On this Day, October 15th   
In 1917 and 1918, Gunner's Mate First Class Osmond K. Ingram and  Lieutenant Colonel William "Wild Bill" Donovan earned the Medal of Honor.

October, 15 1917   - USS Cassin (DD-43) torpedoed by German submarine U-61 off coast of Ireland. Gunner's Mate First Class Osmond K. Ingram, USN, (1887-1917)

Osmond Kelly Ingram was born on 4 August 1887 in Pratt City, Alabama. He enlisted in the U.S. Navy from that state as an Apprentice Seaman in November 1903. In the course of his Naval career, he advanced to the rank of Gunner's Mate First Class and, during World War I, served on board the destroyer Cassin. On 15 October 1917, while his ship was operating off the Irish coast, she was attacked by the German submarine U-61. Gunner's Mate Ingram spotted an incoming torpedo and, realizing that it could hit near the depth charges at the ship's stern, he ran aft in an attempt to release them before the torpedo arrived. However, the torpedo struck the ship before he could achieve his purpose and Ingram was killed in the ensuing explosion. For his "extraordinary heroism" on this occasion, he was posthumously awarded the Medal of Honor. Also noteworthy for being the first U.S. Navy enlisted man killed in action during World War I, Osmond K. Ingram is listed on the Wall of the Missing at the American Battle Monuments Commission Cemetery, Brookwood, Surrey, England.

USS Osmond Ingram (DD-255, later AVD-9 and APD-35), 1919-1946, was named in honor of Gunner's Mate First Class Osmond K. Ingram.


October 15, 1918 - Lieutenant Colonel William "Wild Bill" Donovan earned the Medal of Honor while leading his regiment, the 165th Infantry (formerly the 69th New York, the "Fighting 69th" of Civil War fame), 42nd "Rainbow" Division, in an attack to capture a German strongpoint.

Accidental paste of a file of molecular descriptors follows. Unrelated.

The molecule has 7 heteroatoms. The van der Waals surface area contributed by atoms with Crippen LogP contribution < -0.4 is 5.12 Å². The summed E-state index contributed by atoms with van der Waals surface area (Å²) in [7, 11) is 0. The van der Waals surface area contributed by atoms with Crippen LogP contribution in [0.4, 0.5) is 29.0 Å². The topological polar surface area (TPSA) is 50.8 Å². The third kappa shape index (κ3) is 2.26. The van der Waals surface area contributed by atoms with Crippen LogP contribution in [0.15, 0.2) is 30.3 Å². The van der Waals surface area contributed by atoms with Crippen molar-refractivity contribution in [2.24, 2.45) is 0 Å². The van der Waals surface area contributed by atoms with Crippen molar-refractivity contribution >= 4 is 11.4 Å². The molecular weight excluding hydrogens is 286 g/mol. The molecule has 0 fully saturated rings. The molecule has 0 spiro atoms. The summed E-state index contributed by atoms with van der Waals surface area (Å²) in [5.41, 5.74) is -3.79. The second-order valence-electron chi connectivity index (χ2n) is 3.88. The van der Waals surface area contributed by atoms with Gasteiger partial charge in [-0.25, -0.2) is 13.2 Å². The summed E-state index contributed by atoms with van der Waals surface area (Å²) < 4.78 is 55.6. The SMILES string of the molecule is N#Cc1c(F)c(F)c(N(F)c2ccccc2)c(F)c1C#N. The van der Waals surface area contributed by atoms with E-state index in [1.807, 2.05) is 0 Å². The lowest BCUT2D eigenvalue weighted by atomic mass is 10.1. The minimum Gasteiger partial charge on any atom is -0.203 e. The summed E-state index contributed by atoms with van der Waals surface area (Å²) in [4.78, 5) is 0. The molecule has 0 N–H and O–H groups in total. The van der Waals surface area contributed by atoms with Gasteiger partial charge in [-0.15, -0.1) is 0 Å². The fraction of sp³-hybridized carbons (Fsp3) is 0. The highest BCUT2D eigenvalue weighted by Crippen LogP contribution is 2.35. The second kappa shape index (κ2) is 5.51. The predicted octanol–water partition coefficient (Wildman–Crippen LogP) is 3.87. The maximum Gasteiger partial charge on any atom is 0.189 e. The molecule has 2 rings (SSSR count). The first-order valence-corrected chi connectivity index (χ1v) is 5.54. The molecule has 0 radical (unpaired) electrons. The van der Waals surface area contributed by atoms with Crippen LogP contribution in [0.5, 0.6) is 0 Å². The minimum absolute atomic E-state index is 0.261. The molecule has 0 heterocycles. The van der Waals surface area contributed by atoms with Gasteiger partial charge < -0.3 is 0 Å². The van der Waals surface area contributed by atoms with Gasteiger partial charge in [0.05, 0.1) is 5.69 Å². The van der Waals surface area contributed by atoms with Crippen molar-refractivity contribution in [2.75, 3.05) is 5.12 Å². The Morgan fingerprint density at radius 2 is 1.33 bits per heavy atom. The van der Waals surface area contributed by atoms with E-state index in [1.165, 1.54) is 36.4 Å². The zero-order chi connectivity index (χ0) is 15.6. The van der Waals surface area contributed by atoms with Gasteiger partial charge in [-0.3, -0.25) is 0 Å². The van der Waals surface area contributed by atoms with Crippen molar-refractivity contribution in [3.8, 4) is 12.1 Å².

By acts of personal courage such as rallying platoons of soldiers decimated and about to break from enemy fire, he again led them forward. Though seriously wounded he refused to be evacuated and continued to command his men from a bomb crater. Eventually the Americans did have to withdraw after suffering devastating losses. Donovan started his Guard service by organizing his own cavalry troop which then commanded during its tour of duty on the Mexican border in 1916. He then joined the 69th New York just prior to the mobilization for World War I. Even before earning the Medal of Honor, in July 1918, he displayed extreme courage while leading a battalion in its attack on German positions in the Oureq River (called by the Irish of the 69th as the "O'Rourke River") sector. For this action he was awarded the Distinguished Service Cross (the Army's second highest medal for valor). In World War II Donovan organized and commanded the Office of Strategic Services, the forerunner of today's CIA. 
William J. Donovan's Citations


Medal of Honor*
Distinguished Service Medal* (with Oak Leaf Cluster)
Distinguished Service Cross*
National Security Medal
Croix de Guerre (with Palm and Silver Star)*
Legion d'Honneur*
Croce di Guerra*
Order of the Crown of Italy
Knight Commander of the British EmpireOrder of St. Sylvester
Purple Heart (with two Oak Leaf Clusters)*
Czechoslovak War Cross
Order of Leopold of Belgium (with Palm)
Lateran Medal
Order of Dannebrog
Royal Order of St. Olav
Order of Orange Nassau
Santi Mali Medal
Polonia Restituta
Most Exalted Order of the White Elephant
Special Collar Order of Yun Hui

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